A Straight Line Walk Across Brighton
by Paul K Lyons



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London Cross
Kip Fenn












17 - A colourful Urban story and the PV's Rizla offer, while C-side man goes digital

Dyke Road has brought me a little south of the 450 northing, so I turn right into Upper North Street. On the corner is a large modern block which advertises the Brighton Medical Examination Centre in ground floor windows and Easynet in first floor windows. This is Lees House. Previously, though, the Lees Nursing Home existed here. And this is where Charles Urban, one of the most influential figures in early British cinema, died in 1942. An American of German parentage, he started out selling books, then phonographs, before becoming, in the mid-1890s, the manager of a Kinetoscope and phonograph parlour in Detroit. Subsequently, he developed his own type of projector, the Bioscope, and moved to England where he worked as an agent for Edison films. The Charles Urban website says the man's 'powerful, ebullient personality and drive lay at the heart of what was soon to become the most prominent British film company of the period, with its reputation firmly based on documentary and news film'. In this period, Urban was also very involved in the development of Kinemacolor, the first successful natural motion picture colour system. In 1903, he set up his own company, Charles Urban Trading Company, which, among other things, maintained and developed his strong reputation for supplying quality documentary film. The colour film record of the Delhi Durbar of 1911, a spectacular ceremony held in India for the coronation of King George V, is considered his greatest achievement. Following a legal challenge, however, the Kinemacolor patent in Britain was lost and with it Urban's commercial advantage. Although Urban continued working with documentary film in Britain, and then, after the First World War, in the US, his influence and commercial success declined sharply in the 1920s.

Although Upper North Street is largely residential, made up of elegant terraced houses, there are a number of shops and businesses dotted along the south and cheaper-looking side. The first block is taken up by the dull grey Crown House, a relatively-modern Inland Revenue building - and it looks like it. But in the next block, after Regent Hill, the 19th century buildings begin and remain for the length of the road. The first of them is the colourful, and gay, Princess Victoria, or PV. Hanging baskets and a pub sign with cartoon figure give the place some character. A long time ago it was called Victoria Inn. On Wednesdays, a sign tells me, there's a free quiz and I could win a bottle of vodka or fizz or 'the infamous packet of Rizla'. The PV advertises itself as 'a pub for everyone, with a fantastic mix of the old and young, gay and straight, the beautiful and the not quite so lovely'. Next door is the Hair Emporium and the Rupali Curry and Tandoori Takeaway, and further along there's a framing studio, a restaurant called Barry, a grocer and a trade only antique store. The block ends at Marlborough Street.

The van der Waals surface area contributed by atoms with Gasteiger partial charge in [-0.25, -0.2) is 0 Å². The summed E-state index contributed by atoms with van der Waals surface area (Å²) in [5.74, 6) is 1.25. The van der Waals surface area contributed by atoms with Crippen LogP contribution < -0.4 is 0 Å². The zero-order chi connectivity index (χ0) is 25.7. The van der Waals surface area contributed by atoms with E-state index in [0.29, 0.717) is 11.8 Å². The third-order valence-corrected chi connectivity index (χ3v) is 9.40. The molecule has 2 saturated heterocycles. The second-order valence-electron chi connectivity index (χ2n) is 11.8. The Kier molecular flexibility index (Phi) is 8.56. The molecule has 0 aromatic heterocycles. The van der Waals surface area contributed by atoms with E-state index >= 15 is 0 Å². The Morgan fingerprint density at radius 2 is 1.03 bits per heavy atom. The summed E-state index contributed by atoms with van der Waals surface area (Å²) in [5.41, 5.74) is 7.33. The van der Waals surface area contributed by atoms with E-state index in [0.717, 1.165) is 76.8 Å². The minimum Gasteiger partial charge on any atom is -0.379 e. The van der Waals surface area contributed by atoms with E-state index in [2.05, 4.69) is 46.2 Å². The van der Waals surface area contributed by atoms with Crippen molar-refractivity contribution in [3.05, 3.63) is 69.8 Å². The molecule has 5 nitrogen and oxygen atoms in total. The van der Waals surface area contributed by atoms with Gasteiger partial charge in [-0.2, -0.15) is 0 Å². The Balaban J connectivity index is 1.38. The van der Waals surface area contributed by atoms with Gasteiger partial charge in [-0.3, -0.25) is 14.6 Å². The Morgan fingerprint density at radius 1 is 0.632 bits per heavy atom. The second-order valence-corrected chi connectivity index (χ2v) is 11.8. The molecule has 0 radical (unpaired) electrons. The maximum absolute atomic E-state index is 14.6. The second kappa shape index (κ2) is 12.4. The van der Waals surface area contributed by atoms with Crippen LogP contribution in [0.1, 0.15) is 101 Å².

At this point, on the opposite side of the road, the terrace becomes taller and grander. Starting at 89 and continuing through to 77 (going west) these are listed buildings, all three storeys with Ionic pilasters and little window balconies, dating approximately from the 1830s. The terraces before and after this group, also have three storeys, but the lower storey is a basement and the houses are shorter, and seem less majestic.

Beyond Marlborough Street on the south side, the block starts with Codgers, a traditional tailor. A notice in the window says: 'Owing to a vast amount of garments not being collected, I am afraid I've got to change company practice. For all garments, a deposit will have to be paid in advance, or at least a 50% deposit.' Here, at this spot at number 39, in the 19th century, there used to be a pub called The Fox. And at number 44, there used to be another pub, the Blacksmith's Arms. Today E&B White Antiques has a shop front in this block, as does Dekorart. The latter was launched in 2005 by Martin Webb, who's a bit of a local celebrity. As a young graduate in the early 1990s, he co-founded C-Side, a Brighton-based leisure company, which grew rapidly and included The Zap and The Beach clubs. By 2001, when he sold out, it was making annual profits of over £2m. He also founded Brighton radio station Surf 107 (now Juice 107) and opened the Robin Hood in Norfolk Place, the UK's first charity pub. Dekorart, a web-based fine art digital printing company, is a more recent venture.


Brighton CROSS
by Paul K Lyons

A Straight Line Walk Across Brighton - along the 450 northing

Copyright © PiKLe PuBLiSHiNG